There’s a particular type of visual puzzle where you first look intensely at one image, and then get to see a near-exact copy of it but with one item removed. It’s always really hard to spot the difference, but once you do, you think it’s obvious.

I’ve been working at a technical university for many years now, and it’s only recently that I’ve noticed what isn’t there. The previous places where I’ve worked have all been permeated by the general discourse of the surrounding society. If a certain debate stirred in the media, if a star was born on some stage, or if the country was getting ready to join a military alliance, you could always be certain that some aspect of what happened in the outside world would find its way into the lunchroom.

By comparison, my current place of employment tends to have a strong focus on technical discussions, sometimes to the exclusion of other topics. Going to work can feel a little bit like entering one giant noise cancelling machine. It’s not that we don’t talk to each other; we do. It’s just that we tend to mostly talk shop.

If you’re not familiar with that term, here’s a definition:

Talk shop” is an idiom that means to discuss work-related topics, especially in a detailed or technical manner, typically in a social setting. It often implies that the conversation might not be interesting or relevant to those not involved in the same line of work. For example, if two doctors are talking shop at a party, they might be discussing medical cases or treatments, which could be boring or incomprehensible to non-medical people present.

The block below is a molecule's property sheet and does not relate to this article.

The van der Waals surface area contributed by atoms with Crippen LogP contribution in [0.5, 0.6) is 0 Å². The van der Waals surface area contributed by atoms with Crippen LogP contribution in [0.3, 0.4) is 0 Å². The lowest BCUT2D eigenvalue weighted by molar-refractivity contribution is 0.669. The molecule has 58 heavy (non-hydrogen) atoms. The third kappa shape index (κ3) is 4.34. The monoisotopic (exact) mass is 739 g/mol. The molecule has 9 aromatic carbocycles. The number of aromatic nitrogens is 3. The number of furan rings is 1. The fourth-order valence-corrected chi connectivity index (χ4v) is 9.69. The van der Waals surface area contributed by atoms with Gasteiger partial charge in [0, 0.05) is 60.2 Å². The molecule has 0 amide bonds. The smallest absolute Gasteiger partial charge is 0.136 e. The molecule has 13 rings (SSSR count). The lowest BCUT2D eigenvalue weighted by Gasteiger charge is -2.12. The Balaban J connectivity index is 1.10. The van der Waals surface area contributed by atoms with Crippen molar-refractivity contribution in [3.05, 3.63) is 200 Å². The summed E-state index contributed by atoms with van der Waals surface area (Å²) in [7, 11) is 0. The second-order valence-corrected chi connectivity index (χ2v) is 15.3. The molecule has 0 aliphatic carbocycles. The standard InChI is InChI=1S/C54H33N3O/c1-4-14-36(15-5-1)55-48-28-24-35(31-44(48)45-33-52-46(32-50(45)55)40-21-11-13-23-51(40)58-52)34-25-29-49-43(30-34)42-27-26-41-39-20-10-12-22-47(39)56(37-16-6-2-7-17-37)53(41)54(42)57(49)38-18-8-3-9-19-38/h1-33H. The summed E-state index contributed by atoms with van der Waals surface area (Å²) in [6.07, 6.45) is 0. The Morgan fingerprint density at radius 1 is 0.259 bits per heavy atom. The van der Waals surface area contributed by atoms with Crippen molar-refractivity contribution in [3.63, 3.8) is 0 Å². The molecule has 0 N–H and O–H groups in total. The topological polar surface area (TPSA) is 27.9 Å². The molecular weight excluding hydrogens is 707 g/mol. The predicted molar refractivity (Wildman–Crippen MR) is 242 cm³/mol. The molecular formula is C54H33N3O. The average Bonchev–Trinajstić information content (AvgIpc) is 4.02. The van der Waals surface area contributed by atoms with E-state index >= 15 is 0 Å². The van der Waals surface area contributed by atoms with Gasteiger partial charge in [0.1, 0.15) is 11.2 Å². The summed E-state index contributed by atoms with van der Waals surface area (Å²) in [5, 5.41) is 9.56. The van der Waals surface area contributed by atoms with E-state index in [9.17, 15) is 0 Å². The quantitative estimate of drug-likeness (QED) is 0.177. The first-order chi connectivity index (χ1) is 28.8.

Now, I love to talk shop. But while this type of deep technical focus fosters incredible innovation and expertise, it sometimes also means we miss out on broader societal conversations that could enrich our work.

One thing that made me see this tendency ever more clearly—or rather hear it—was listening to a recent interview with Sam Altman, CEO of OpenAI.

The conversation, which lasted more than two hours, was interspersed with so many long silent pauses that I nearly had to get off my bike to check if the thing was still playing. Those silent bits were the soundtrack of Sam Altman thinking. If you edited them together, they would add up to many minutes of complete silence.

Here’s the thing: the questions that gave him pause weren’t the technical ones. They were the ones that touched on how with OpenAI’s endeavour impacted people’s lives—how ChatGPT and its ilk will inevitably influence politics and change the social fabric of civilization.

I found it hopeful that the CEO of one of the world’s highest-profile tech companies seemed to have such a broad perspective on what he brings into the world. Perhaps the rest of us can take a page from Sam and try to get better at thinking outside of the proverbial box. (Aspire for technolectualism rather than technocracy, to reference previous posts).

One of this country’s oldest and most prestigious universities has its motto printed in gold over its imposing entrance. It says, “To think freely is great, but to think correctly is greater.”

I want to suggest the following paraphrase: Talking shop is fine, but integrating the wider world into your shop-talk is even better.